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Hunters Pond Dam dam removal paves way for improvements 9-1-17

Hunters Pond Dam dam removal paves way for improvements

By Ruth Thompson
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Wicked Local Scituate

Posted Sep 1, 2017 at 3:45 AM
A road paving project in North Scituate has led to the removal of an antiquated dam, thus improving the area ecosystem benefitting a variety of migratory fish including river herring, American eel, and rainbow smelt – species that have undergone a dramatic decline in Massachusetts over the last 400 years.

The Town of Scituate, in partnership with the Massachusetts Division of Ecological Restoration and the U.S. Fish and Wildlife Service, has removed Hunters Pond Dam, opening up approximately five miles of riverine corridor and nearly 200 total acres of anadromous fish rearing and spawning habitat.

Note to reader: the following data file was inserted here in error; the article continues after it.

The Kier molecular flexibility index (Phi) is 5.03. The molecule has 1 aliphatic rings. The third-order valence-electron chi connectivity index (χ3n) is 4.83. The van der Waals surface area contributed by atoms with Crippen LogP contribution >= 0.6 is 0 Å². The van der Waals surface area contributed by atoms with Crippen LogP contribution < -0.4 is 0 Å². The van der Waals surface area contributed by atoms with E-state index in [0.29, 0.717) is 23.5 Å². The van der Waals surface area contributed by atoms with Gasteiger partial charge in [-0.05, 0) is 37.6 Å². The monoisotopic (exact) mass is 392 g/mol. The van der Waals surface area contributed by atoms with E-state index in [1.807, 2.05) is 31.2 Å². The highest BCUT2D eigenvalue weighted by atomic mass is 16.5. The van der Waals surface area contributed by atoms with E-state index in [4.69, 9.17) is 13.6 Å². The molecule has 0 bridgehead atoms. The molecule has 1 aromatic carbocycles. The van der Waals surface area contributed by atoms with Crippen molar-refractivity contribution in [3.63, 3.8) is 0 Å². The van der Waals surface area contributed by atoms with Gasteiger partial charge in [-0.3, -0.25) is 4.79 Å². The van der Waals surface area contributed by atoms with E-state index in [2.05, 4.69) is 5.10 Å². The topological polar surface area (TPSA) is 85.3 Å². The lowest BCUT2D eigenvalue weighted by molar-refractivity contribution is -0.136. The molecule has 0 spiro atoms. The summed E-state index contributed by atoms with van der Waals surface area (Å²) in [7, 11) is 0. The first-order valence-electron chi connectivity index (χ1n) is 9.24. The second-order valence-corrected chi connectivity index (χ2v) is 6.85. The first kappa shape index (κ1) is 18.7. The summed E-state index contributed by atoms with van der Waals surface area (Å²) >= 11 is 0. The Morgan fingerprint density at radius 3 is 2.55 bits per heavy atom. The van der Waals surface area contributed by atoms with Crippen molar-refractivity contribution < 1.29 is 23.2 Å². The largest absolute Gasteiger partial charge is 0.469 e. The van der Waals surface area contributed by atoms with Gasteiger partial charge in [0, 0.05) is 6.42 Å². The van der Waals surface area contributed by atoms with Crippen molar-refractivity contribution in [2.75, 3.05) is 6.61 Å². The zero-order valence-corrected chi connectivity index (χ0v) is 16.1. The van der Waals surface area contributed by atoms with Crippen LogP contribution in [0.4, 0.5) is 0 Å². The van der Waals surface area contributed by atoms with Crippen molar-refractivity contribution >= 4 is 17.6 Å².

The dam was in poor condition and was rated as a "significant hazard" dam by the Massachusetts Office of Dam Safety.

The project was locally led by the Scituate Department of Public Works.

"It all began when we discovered that a sluice way related to the pond was in serious need of repair," said Al Bangert, special projects director for the Town of Scituate. "This was preventing the highway department from paving the road."

THE ISSUE: Removal of the Hunters Pond Dam

WHY IT MATTERS: Removal of the North Scituate dam has led improvements within the area ecosystem, benefitting a variety of migratory fish including river herring, American eel, and rainbow smelt – species that have undergone a dramatic decline in Massachusetts over the last 400 years.